Somali human smuggler guilty in Texas

In May of 2010, LWJ reported on a terror alert issued to Texas authorities to be on the lookout for Somali men associated with the terror group Shabaab who may have crossed into the US illegally from Mexico.

The most alarming case was that of a Somali immigrant, Ahmed Muhammed Dhakane, who had been accused of operating a human smuggling ring. The operation is said to have facilitated the crossing of hundreds of Somali immigrants into the US, many of whom concern authorities for their potential ties to East African terror networks.

Thursday night, a federal judge in San Antonio sentenced Dhakane to 10 years in prison, after which he will placed under supervised release for three years.

Dhakane pleaded guilty on Nov. 2 to two counts of lying on his asylum application, and the Justice Department said in a statement that he failed to acknowledge he had been a member of, or associated with, al-Barakat and Al-Ittihad Al-Islami, from prior to Sept. 11, 2001, until January 2003.

The Justice Department said Dhakane also provided false information concerning his entry into the United States when he claimed he and his wife traveled from Somalia to Mexico via Russia, Cuba, Costa Rica and Guatemala. Instead, the statement said, from June 2006 until March 2008, Dhakane resided in Brazil where he participated in — and later ran — a large-scale human smuggling enterprise.

Despite Dhakane’s denial of sneaking potential terrorists into the country, the San Antonio Express reported, based on a Justice Department memo, that authorities believed Dhakane facilitated the entry of “violent jihadists” into America.

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  • DANNY says:

    I sure hope his supervision after he serves the time is supervised deportation.

  • Jim says:

    Are we going to deport him, after he serves his time in prison? Hopefully, we have not made him a citizen.

  • kp says:

    I’m not sure if the procedure is for the judge to sentence the person without considering their immigration status (as that status is an administrative not judicial issue).

    The ICE have have program which verifies the immigration status of people in jail for a felony (i.e. an offence which carries a prison sentence of one year or more) and places an “ICE Hold” on the person if they are a legal permanent resident or an illegal immigrant so that when the sentence is completed he is not released but handed to ICE for deportation. In either of those cases he should be deported (though if he’s effectively stateless then that might complicate matters though that would mean an indefinite ICE detention until they figure out where he should go).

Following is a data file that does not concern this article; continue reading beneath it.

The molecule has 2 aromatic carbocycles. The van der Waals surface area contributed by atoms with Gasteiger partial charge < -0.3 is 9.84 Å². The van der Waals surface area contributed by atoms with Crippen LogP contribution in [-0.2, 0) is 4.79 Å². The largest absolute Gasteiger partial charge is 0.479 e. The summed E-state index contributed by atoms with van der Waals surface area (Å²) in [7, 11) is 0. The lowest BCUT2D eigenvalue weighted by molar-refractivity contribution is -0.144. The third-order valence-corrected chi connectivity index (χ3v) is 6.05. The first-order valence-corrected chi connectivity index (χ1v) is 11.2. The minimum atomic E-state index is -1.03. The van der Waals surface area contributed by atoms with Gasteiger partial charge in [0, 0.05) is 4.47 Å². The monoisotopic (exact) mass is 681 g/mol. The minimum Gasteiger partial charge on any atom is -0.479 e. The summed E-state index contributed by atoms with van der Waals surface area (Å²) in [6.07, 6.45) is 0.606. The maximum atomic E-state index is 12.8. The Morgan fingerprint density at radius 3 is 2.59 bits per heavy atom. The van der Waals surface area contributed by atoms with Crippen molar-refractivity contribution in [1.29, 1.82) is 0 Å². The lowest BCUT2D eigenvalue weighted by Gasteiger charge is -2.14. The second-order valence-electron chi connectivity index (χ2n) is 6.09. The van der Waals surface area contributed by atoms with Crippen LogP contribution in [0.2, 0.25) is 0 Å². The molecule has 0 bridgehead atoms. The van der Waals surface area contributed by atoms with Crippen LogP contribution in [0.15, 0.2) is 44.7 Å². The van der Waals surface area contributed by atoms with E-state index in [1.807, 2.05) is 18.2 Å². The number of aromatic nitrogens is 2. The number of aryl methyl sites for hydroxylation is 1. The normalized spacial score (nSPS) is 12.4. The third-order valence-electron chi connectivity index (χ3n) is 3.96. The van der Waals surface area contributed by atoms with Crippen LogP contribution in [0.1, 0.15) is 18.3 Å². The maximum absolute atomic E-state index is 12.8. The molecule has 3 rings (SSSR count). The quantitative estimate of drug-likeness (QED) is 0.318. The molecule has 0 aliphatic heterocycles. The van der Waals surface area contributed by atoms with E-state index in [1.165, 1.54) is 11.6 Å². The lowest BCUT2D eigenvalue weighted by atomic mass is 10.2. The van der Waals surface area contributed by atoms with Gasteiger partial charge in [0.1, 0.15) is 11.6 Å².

He’s not a citizen (see the PDF below) as citizenship requires 5 years residence in the USA after becoming a legal resident through asylum which would not be possible if he was in Brazil from 2006 to 2008 then applied for asylum in 2008 and then detained in 2010 on entry into the US. It would depend on when he arrived in the US but as the basis for the lie he was found guilty of finished in 2003 I presume must have applied for asylum after that date.

    The PDFs here make for interesting reading


    This is a translation from Somali to English of a transcript of a CW (cooperating witness i.e. an informant) wearing a wire. AD looks like a slime ball on several levels.

    Given all the potential stuff he wasn’t charged with I suspect AD might have been turned to destroy this (widespread … money from England, contacts in Spain, Uganda, Kenya, Ethiopia, Djibouti, Sweden, Brazil and Mexico) immigration and money-transfer ring and “clean up” those already here. As those will be administrative procedures I don’t think you’ll hear too much about them.

    There is a good outline in the prosecutors sentencing recommendation

    this points out:

    Mr. Adams will also testify that although there is a lawful order of removal for the defendant, because the defendant is a Somali citizen and there is no functioning government in Somalia able to issue travel documents, the United States will be required to release the defendant in the United States following any sentence the Court may impose.

    That would explain the supervised release. It seems like a dangerous state of affairs for other potentially more active Somalis.

  • Dr. K says:

    just ten years?
    Where is the justice for the victims? Hopefully the slavery and human smuggling which this individual may be associated are being investigated for potential future charges.

  • J-dub says:

    Why not deport him now….why should the US taxpayer take care of this clown? Somalia is the next Afghanistan and our government continues to ignore it just like they did Afghanistan in the 1990’s.


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